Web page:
Games like these are necessary from time to time—for both teams. The Tigers must feel energized by their 9-0 in-your-face victory, which featured seven great innings from Porcello and a big bouquet of hits from Jim Leyland’s reshuffled lineup.
For the Twins, a loss like this is a chance to practice pulling your head into your shell. Just cover your eyes and maybe it will all go away.
For the first two innings, it seemed Nick Punto did all our fielding. Our successful fielding, that is. He ended the first inning with a great twisteroo grab and throw to first that saved a run, limiting the Tigers to a 1-0 lead.
In the second, Punto snared an easy ground out. But the rest of the team seemed dead set on filming their blooper reel. Here’s how the Tigers coasted to score five runs and go up 6-1.
Magglio Ordonez and Brandon Inge are both quick ground ball outs. They end up the only two Tigers who don’t crowd the box score with hits or walks. So it would seem Blackburn has settled down after a troubled first inning, two outs. How dangerous can that be?
Blackburn walks Gerald Laird, on four pitches. Laird is a respectable catcher but by no means fearsome presence at the plate. Shortstop Ramon Santiago doubles to right, scoring Laird—and it took an el grande double to get the slow-motoring Laird home.
Josh Anderson hits a saggy line drive to left, where Delmon Young has to decide between charging hard to dive for it and hanging back to play the hop. Well, wrong choice.
I fear Young doesn’t have the diving gene, because I never see him throwing himself after anything out there. Today’s mincing glove stab deflects the ball. The official scorer gives Anderson a single and Young an error, allowing Anderson on to second. The main consequence is another run scored.
The new batter, Placido Polanco, solicits the Twin’s next error. He hits a hot shot to right, where Michael Cuddyer has some scampering to do to grab it, spin, and throw to the cutoff man, Alexi Casilla.
Casilla seems to want to check his notes on which base might be most deserving of a throw. After further review, he selects...none of them. Polanco’s safe at first, and Anderson is on third.
The stage is set for Clete Thomas, who had his season debut in the first with a double. Leyland has given him the start in right field and the third spot in the batting order, and Thomas is happy to receive these treasures. He triples to right and scores Anderson and Polanco.
The Detroit fans who stuck around after the Tigers have run up the score to 9-0 are largely waiting to see if Thomas manages to hit for the cycle in his first game of 2009. He does secure the double and rocks himself back on his heels with several attempts at that elusive homer, but must be satisfied with a 3-4 night, two RBIs, and a walk.
Now Miguel Cabrera is up, and all it takes is a single to send Thomas in from third. After the two quick outs, Blackburn has spent the entire inning under assault. He’s still reeling when he faces Curtis Granderson.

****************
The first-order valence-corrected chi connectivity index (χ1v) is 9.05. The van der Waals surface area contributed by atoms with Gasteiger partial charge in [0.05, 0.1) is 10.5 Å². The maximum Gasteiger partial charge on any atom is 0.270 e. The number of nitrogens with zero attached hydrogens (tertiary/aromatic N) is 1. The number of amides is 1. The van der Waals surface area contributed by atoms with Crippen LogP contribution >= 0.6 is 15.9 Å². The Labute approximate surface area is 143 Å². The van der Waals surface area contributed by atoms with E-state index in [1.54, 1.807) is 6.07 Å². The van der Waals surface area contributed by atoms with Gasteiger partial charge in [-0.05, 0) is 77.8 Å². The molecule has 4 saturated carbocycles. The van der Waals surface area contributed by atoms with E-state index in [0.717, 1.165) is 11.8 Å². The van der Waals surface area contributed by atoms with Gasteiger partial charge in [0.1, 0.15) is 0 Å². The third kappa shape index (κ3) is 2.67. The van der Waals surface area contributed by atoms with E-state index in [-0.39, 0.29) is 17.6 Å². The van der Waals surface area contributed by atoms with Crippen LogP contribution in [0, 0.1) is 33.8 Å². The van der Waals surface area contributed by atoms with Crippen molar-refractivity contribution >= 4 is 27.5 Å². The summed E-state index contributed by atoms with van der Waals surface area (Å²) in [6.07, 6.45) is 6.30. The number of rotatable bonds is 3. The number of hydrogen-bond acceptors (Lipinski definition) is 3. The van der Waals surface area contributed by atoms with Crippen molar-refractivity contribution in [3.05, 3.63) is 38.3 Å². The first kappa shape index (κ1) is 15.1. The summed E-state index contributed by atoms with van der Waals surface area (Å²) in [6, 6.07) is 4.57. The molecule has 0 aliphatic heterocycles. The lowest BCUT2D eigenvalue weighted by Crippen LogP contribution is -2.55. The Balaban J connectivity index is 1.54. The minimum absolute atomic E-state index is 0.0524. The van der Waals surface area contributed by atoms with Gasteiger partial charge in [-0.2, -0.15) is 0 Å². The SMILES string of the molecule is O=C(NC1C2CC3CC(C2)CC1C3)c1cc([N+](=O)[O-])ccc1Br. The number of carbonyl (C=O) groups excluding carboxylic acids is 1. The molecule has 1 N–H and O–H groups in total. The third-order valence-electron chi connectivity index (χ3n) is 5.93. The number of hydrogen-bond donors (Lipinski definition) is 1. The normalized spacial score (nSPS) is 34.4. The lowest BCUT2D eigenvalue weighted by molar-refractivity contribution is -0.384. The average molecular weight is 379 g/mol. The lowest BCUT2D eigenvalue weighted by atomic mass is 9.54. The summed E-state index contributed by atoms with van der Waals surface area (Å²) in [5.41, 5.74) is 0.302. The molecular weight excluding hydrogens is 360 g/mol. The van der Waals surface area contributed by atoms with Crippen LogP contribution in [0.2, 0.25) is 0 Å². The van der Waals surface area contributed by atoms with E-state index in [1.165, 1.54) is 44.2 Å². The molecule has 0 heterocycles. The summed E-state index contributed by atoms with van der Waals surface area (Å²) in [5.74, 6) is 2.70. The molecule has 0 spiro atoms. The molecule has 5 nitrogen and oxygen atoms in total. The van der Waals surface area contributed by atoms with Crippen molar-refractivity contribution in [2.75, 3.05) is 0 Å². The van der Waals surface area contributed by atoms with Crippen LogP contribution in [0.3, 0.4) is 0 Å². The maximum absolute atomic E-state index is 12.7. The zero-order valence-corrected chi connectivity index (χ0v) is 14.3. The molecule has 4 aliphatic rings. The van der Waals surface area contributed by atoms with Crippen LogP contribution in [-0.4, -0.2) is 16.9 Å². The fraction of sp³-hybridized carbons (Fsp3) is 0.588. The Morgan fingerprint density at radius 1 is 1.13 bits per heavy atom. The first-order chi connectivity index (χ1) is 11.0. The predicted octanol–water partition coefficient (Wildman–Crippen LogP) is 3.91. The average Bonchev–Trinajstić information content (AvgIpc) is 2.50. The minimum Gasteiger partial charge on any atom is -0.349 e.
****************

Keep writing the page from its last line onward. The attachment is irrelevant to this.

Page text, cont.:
His first two pitches are balls, and Twins broadcaster Dick Bremer notes that Blackburn can’t locate his fastball and has been forced to turn to breaking stuff in pursuit of strikes. Against Granderson, the tide finally turns, and Morneau fields an easy ground out.
Now, you can’t really write descriptively about nothing. The Twins trudge on through the game, turning in their outs. Porcello has the high excitement of allowing a hit in the second and fifth (in both cases promptly solved with a double play) and issuing a walk in the third, but otherwise glides through seven innings.
Every young pitcher should have a great confidence-building game, and Porcello has the Twins to thank for his.
He starts the seventh and allows a lead off hit, the biggest dilemma he’s made for himself all night. Another double play, another problem solved. But wait, a walk. A single by Jason Kubel, and finally, Porcello can have a cathartic scare. He walks Joe Crede to load the bases. But when a team has nuthin’, nothing happens—Cuddyer grounds out to end the inning.
The Tigers’ bullpen now features former starter Nate Roberston, who repeats the bases-loaded fire drill in the eighth. As fervid a fan as I am, I can assure you that at no time in the seventh or eighth did I actually feel a shiver of hope. Bases loaded by a team with nuthin’? Nothing happens. Robertson keeps the shutout shut tight.
Blackburn is pulled in the fourth, almost mysteriously inept. His last two starts had been excellent, and whatever troubled him tonight was a fog that wasn’t going to lift. He had, sad to say, nuthin’.
The hitters produce a grand total of five hits, three of them by Jason Kubel, who didn’t get on the nuthin’ bus. The others were by Alexi Casilla, badly in need of repairing a .167 batting average, and Cuddyer, who does not let this lousy night at the park get in the way of his hitting renaissance.
These hits constitute our complete list of accomplishments. The hopeful (or blind, or idiotic) fan wants to see it all as getting something out of the team’s system.
After spreading 10 errors over the previous 26 games, the Twins commit three tonight (add Crede’s lead glove glitch in the third to those mentioned earlier). At no time were we in true danger of scoring a run. Our starter never got started, giving up eight hits, three walks, and nine runs, six of them earned around those errors.
It was kind of the opposite of baseball. It was, nuthin’.